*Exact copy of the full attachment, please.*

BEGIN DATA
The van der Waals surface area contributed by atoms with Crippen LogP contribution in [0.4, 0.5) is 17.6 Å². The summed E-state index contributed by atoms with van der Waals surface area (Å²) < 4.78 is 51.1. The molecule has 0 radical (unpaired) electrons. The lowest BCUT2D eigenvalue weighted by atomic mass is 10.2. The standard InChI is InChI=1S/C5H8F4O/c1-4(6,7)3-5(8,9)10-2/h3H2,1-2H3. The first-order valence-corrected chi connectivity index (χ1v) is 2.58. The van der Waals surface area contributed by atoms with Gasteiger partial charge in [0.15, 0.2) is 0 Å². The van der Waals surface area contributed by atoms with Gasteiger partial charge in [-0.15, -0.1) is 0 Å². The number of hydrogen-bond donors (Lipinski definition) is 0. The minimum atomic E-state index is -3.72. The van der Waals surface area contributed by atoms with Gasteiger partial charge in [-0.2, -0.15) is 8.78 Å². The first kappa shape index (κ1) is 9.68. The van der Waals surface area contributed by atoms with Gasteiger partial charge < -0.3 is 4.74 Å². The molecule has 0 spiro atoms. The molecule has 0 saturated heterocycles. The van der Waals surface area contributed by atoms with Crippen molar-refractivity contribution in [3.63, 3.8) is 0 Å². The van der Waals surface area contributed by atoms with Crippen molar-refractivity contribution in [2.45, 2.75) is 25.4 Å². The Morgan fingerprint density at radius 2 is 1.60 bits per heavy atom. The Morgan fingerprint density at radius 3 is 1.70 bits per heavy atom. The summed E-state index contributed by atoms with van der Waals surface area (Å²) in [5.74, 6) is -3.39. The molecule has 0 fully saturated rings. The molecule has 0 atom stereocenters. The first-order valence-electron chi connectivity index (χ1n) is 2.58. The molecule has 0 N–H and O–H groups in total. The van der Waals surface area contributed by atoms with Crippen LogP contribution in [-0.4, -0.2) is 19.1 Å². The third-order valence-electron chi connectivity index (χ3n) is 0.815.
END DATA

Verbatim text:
The van der Waals surface area contributed by atoms with Crippen LogP contribution in [0.4, 0.5) is 17.6 Å². The summed E-state index contributed by atoms with van der Waals surface area (Å²) < 4.78 is 51.1. The molecule has 0 radical (unpaired) electrons. The lowest BCUT2D eigenvalue weighted by atomic mass is 10.2. The standard InChI is InChI=1S/C5H8F4O/c1-4(6,7)3-5(8,9)10-2/h3H2,1-2H3. The first-order valence-corrected chi connectivity index (χ1v) is 2.58. The van der Waals surface area contributed by atoms with Gasteiger partial charge in [0.15, 0.2) is 0 Å². The van der Waals surface area contributed by atoms with Gasteiger partial charge in [-0.15, -0.1) is 0 Å². The number of hydrogen-bond donors (Lipinski definition) is 0. The minimum atomic E-state index is -3.72. The van der Waals surface area contributed by atoms with Gasteiger partial charge in [-0.2, -0.15) is 8.78 Å². The first kappa shape index (κ1) is 9.68. The van der Waals surface area contributed by atoms with Gasteiger partial charge < -0.3 is 4.74 Å². The molecule has 0 spiro atoms. The molecule has 0 saturated heterocycles. The van der Waals surface area contributed by atoms with Crippen molar-refractivity contribution in [3.63, 3.8) is 0 Å². The van der Waals surface area contributed by atoms with Crippen molar-refractivity contribution in [2.45, 2.75) is 25.4 Å². The Morgan fingerprint density at radius 2 is 1.60 bits per heavy atom. The Morgan fingerprint density at radius 3 is 1.70 bits per heavy atom. The summed E-state index contributed by atoms with van der Waals surface area (Å²) in [5.74, 6) is -3.39. The molecule has 0 fully saturated rings. The molecule has 0 atom stereocenters. The first-order valence-electron chi connectivity index (χ1n) is 2.58. The molecule has 0 N–H and O–H groups in total. The van der Waals surface area contributed by atoms with Crippen LogP contribution in [-0.4, -0.2) is 19.1 Å². The third-order valence-electron chi connectivity index (χ3n) is 0.815.